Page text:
Do I Need to Take Supplements and Which are Best for Me?
Here at Momentous, we get a lot of customer questions about supplementation. The most common is definitely, “What supplements do I need?” Everyone’s nutritional needs are different and more context is needed to give a clear, personalized answer. That being said, there are some lines of best fit that can help you determine whether you need to take supplements and if so, which might be right for you. Let’s look at several scenarios in which supplementation can help you improve your performance, recovery, sleep, and overall well being.
1) Do you eat well and clean most of the time?
Supplementation can be an important piece of your nutritional puzzle, but it shouldn’t be a substitute for eating well. First, make sure you are meeting most of your macronutrient needs by getting adequate amounts of carbs, fat, and protein. If you need help with determining these, a nutritionist or registered dietician may be able to help, as can an experienced coach in your sport.
From there, you can help ensure that you’re getting enough vitamins and minerals by eating plenty of fruit and vegetables. Certain other foods can also help with specific nutrients, such as grass-fed beef providing iron and B vitamins, nuts and seeds packing a magnesium punch, and dairy likely giving you all the calcium you’ll need (there are some caveats here – see the answer to question 2 below). Try to choose organic, non-GMO, and locally-sourced options when possible and reduce the amount of processed foods, added sugar, and hydrogenated oils you consume.
If you’ve said yes to the areas above by covering your bases with food first, then it’s time to look at supplements with pure, high-quality ingredients that are proven to be free of contaminants and banned substances by a third party like Informed Sport or NSF as needed. Adding Essential Proteins are a great place to start to improve your overall protein intake, support your immune system, and build and repair muscle.
2) Have you had blood work done recently that shows a deficiency?
While eating well and clean 90 percent of the time should set you in good nutritional stead, there are instances when it isn’t enough. The most obvious food issue is a severe allergy to wheat, tree nuts, or peanuts, which would preclude you from eating certain things. But many more people are intolerant to foods, leading to indigestion, bloating, cramping, and a host of other issues.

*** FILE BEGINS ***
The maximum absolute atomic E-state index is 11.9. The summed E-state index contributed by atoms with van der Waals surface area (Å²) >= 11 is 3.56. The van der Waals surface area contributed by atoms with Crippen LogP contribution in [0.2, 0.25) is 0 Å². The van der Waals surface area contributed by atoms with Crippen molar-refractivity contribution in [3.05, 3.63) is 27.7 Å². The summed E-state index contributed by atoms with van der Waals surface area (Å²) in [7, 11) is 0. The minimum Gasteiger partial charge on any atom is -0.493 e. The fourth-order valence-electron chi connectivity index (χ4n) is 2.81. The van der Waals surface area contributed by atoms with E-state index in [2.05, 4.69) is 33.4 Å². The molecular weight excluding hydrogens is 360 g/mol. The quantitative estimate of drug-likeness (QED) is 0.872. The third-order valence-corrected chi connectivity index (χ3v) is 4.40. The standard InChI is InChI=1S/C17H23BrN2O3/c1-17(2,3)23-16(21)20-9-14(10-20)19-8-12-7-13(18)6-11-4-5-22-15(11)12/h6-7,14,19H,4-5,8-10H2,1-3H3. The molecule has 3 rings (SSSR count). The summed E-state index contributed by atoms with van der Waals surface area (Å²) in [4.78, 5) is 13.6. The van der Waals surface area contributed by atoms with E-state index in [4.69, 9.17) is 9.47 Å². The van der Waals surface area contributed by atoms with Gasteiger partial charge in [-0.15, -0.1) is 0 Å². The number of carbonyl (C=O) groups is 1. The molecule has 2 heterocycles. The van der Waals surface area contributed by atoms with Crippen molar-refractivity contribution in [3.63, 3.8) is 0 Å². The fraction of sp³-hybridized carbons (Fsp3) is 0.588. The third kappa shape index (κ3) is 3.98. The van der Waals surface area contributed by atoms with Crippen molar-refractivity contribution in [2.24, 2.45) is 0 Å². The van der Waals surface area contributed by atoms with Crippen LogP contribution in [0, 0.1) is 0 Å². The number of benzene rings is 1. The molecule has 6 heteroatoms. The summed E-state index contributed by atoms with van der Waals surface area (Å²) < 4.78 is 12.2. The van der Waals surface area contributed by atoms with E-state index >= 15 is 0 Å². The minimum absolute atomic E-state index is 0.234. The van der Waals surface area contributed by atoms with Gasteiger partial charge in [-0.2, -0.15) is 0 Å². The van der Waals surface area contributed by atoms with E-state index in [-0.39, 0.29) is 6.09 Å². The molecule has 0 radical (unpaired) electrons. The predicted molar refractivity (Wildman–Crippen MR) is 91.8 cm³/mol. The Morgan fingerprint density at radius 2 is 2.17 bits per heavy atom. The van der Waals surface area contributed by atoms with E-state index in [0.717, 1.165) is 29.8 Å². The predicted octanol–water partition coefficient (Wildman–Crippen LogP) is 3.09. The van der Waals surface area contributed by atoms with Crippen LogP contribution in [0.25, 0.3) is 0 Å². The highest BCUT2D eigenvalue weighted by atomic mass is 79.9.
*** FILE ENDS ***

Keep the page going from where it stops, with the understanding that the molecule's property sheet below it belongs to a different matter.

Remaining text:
Blood testing can help you identify such issues, exclude problem foods from your diet, and replace them with alternatives that make up for the lost calories and nutrients. The kind of comprehensive test panel that Momentous Performance Engineer Sam Kavarsky uses with his athletes can also highlight a micronutrient deficiency. It could be that you’re not intaking enough of a certain vitamin or mineral. Or perhaps due to genetic or environmental factors, your body just has a hard time absorbing them. In either case, micronutrient deficiencies can often be solved through supplementation.
One of the most common deficiencies seen in athletes is magnesium – a study published in Nutrition Reviews estimated that 50 percent of American adults are deficient in it, and athletes are more susceptible because you lose magnesium while you sweat. Both our Strength Recovery and Endurance Recovery proteins include magnesium in an effort to combat this, while our Elite Sleep formula includes the only form of magnesium proven to pass through the blood-brain barrier.
3) Are you training hard more than 3 times per week?
If you’re a power athlete who’s doing a lot of plyometrics, sprinting, or Olympic lifting, you’re likely eating up your phosphate stores. As a result, you might not have enough creatine in reserve to call upon, leading to a decline in power and a faster onset of fatigue during your most demanding training sessions. If you’re an endurance athlete, you’re not off the hook, as your sport likely involves some quick bursts of speed and so can similarly deplete your phosphate pool.
In either scenario, if you’re training hard three times a week or more, you could probably benefit from taking a supplement such as Momentous Performance Creatine. This provides a rich source of creatine monohydrate, which a study published in Medicine & Science in Sports & Exercise concluded improves performance in repeat sprint intervals, maximal muscular contraction, and power output.1
4) Are you sleep compromised?